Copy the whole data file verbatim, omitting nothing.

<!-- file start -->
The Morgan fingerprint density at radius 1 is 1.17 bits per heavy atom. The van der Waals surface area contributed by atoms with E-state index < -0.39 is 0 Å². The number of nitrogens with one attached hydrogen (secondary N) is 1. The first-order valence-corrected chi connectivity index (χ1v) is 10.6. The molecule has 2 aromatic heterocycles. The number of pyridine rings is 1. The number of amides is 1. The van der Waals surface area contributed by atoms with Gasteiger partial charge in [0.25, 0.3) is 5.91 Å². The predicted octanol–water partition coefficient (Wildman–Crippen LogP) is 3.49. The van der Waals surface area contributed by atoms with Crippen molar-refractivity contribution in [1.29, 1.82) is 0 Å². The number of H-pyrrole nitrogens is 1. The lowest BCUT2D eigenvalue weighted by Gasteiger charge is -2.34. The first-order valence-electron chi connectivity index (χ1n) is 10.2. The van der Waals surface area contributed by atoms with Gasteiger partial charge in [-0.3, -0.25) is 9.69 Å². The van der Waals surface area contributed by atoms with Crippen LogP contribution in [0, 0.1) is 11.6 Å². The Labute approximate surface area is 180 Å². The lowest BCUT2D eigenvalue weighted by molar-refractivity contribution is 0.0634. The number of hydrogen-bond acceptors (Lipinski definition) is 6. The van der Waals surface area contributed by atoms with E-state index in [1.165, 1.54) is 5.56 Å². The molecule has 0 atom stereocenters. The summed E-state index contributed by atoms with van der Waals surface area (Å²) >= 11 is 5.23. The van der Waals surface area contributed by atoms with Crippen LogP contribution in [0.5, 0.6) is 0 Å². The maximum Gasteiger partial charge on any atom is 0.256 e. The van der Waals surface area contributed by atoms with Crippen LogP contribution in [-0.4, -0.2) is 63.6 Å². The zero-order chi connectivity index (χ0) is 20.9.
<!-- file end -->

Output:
The Morgan fingerprint density at radius 1 is 1.17 bits per heavy atom. The van der Waals surface area contributed by atoms with E-state index < -0.39 is 0 Å². The number of nitrogens with one attached hydrogen (secondary N) is 1. The first-order valence-corrected chi connectivity index (χ1v) is 10.6. The molecule has 2 aromatic heterocycles. The number of pyridine rings is 1. The number of amides is 1. The van der Waals surface area contributed by atoms with Gasteiger partial charge in [0.25, 0.3) is 5.91 Å². The predicted octanol–water partition coefficient (Wildman–Crippen LogP) is 3.49. The van der Waals surface area contributed by atoms with Crippen molar-refractivity contribution in [1.29, 1.82) is 0 Å². The number of H-pyrrole nitrogens is 1. The lowest BCUT2D eigenvalue weighted by Gasteiger charge is -2.34. The first-order valence-electron chi connectivity index (χ1n) is 10.2. The van der Waals surface area contributed by atoms with Gasteiger partial charge in [-0.3, -0.25) is 9.69 Å². The van der Waals surface area contributed by atoms with Crippen LogP contribution in [0, 0.1) is 11.6 Å². The Labute approximate surface area is 180 Å². The lowest BCUT2D eigenvalue weighted by molar-refractivity contribution is 0.0634. The number of hydrogen-bond acceptors (Lipinski definition) is 6. The van der Waals surface area contributed by atoms with E-state index in [1.165, 1.54) is 5.56 Å². The molecule has 0 atom stereocenters. The summed E-state index contributed by atoms with van der Waals surface area (Å²) >= 11 is 5.23. The van der Waals surface area contributed by atoms with Crippen LogP contribution in [0.5, 0.6) is 0 Å². The maximum Gasteiger partial charge on any atom is 0.256 e. The van der Waals surface area contributed by atoms with Crippen LogP contribution in [-0.4, -0.2) is 63.6 Å². The zero-order chi connectivity index (χ0) is 20.9.